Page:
Book Industry Updates

I haven’t blogged about the state of the book industry (my catch-all term for the business of writing, publishing, and selling books in physical and electronic media) recently, so here are a few interesting recent updates.

First, we have some small movement in the growing effort to recognize that, yes, Virginia, eBook sales are real. They really do happen. Even for self-published authors. Joe Konrath has written about the silliness of the New York Times‘ addition of eBook sales to their bestseller lists, and how wildly accurate those are. The otherwise respectable Wall Street Journal will now start posting eBook sales on their bestseller lists. They claim they have the cooperation of Amazon, B&N, Google, and Apple and will have exclusive content. Should be interesting to see how the WSJ lists pan out.

Second, back in August, I last posted about Books-A-Million (BAM), and wondered if they would be able to succeed where Borders had failed. There, I mentioned that they were planning to expand into some of the old Borders locations, mainly in the Northeast. That expansion has and is continuing to happen. Next month, BAM will open a total of 41 new locations. Wow. Good for them. Should be interesting to see how BAM fares in the long run, especially in these new locations.

And third, it appears that Barnes and Noble (B&N) may be beginning a quiet drawdown of its store locations (read about it here and here). I don’t want to make too much of this, as it’s just a handful of stores so far, and reportedly B&N engages in long-term (10-15 year) leases, many of which are now, or soon will be, up for renewal. It’s simply a sound business practice to close unprofitable locations. But this is something we’ll have to keep our eyes on. If we see dozens of B&N stores closing in the next year, despite the demise of its biggest brick-and-mortar rival, we might reasonably start wondering how long B&N has left.

Halloween Reading

I have been woefully remiss in updating my blog of late. And that is doubly annoying to me this month because October is probably my favorite month. It’s always had a special place in my heart. I love the change of seasons and the chill in the air, and it contains two of my favorite holidays: my birthday and Halloween. Last year on the blog — in celebration of Halloween — I did a book review a day on horror-themed books. That was a lot of fun to do, but also a lot of work, and I just haven’t had time this year. (I am finishing my dissertation, teaching a college course I didn’t know I would be teaching, and am undergoing the ritual hazing of the academic job market right now.) Well, apologizing for not updating more regularly doesn’t do any of us any good, but I do have some useful, interesting material for you until I can resume my normal posting schedule (whenever that might be).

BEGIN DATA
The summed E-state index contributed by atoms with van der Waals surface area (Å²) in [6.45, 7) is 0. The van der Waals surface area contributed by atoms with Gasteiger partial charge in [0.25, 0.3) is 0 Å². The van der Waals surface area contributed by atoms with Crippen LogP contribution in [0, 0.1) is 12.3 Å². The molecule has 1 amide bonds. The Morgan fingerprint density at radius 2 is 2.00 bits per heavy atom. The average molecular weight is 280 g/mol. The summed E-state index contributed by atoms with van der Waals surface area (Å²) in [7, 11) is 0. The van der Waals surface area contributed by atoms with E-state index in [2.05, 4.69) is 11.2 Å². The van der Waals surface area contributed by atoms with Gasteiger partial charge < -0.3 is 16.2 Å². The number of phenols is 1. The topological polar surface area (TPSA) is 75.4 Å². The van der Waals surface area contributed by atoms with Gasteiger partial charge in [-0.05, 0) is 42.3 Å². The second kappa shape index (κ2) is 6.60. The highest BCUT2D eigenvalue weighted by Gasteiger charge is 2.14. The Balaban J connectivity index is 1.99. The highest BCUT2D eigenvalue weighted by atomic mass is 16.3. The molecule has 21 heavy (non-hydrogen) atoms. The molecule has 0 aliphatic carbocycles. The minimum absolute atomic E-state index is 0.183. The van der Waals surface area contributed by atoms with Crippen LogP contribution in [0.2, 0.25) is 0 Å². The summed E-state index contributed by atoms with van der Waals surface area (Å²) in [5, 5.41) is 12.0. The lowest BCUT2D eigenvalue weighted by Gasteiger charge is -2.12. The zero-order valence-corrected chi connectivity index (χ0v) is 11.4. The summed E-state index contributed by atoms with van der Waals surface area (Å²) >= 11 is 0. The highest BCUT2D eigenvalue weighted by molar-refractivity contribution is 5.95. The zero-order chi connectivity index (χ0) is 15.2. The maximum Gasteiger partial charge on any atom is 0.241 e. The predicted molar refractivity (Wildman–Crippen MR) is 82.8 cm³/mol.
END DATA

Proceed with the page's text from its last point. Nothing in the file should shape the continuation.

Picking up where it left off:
Here we go:

First up, Subterranean Press has a new iteration of their fabulous pre-order sale. Order five or more pre-orders and you get 50% off. What a deal. I’ve done this myself previously, and it’s turned out great. I’m not sure if I’ll do it this go around, but I certainly want a copy of the new Glen Cook anthology at a minimum.

Second, if you’re interested in “weird fiction,” especially the classic stuff, you should know about a new weekly reading group on LibraryThing (“The Deep Ones”!) that reads one weird tale each week and discusses the story. I’m a lurker in the group, but I’ve been following along with the reading and the discussions thus far. It’s been a great introduction for me to some classic tales I had never read and an excuse to reread some old favorites. So far we have read “Shambleau” by C.L. Moore; “The Sword of Welleran” by Lord Dunsany; “Dreams in the Witch House” by H.P. Lovecraft ; “The Great God Pan” by Arthur Machen; and “The Yellow Sign” by Robert Chambers. You don’t have to be a member of the group to read the postings (someone correct me if I’m wrong about that), and if you’re at all interested in the topic, you’ll enjoy the discussions and the links to where you can locate copies of these stories in-print and online. If I had more time, I’d love to review each of these stories in detail here. Alas.

Last, but certainly not least, let me provide you with some additional reading suggestions, courtesy of Michael R. Collings, a gentleman and a scholar, who happens to have written quite a few horror novels you may not be familiar with. I will be reviewing one of his works here very soon. I have not yet had the pleasure of reading these, but I hope to soon. I don’t want to simply replicate his blog post that describes them in detail, so I will simply point you to that link. They all appear to be available for extremely reasonable prices on Amazon, particularly if you’re interested in eBook editions, and I can certainly vouch for Collings: he has a real way with words.

I promise to be back with some more posts by the end of the month, so until then, Happy Halloween!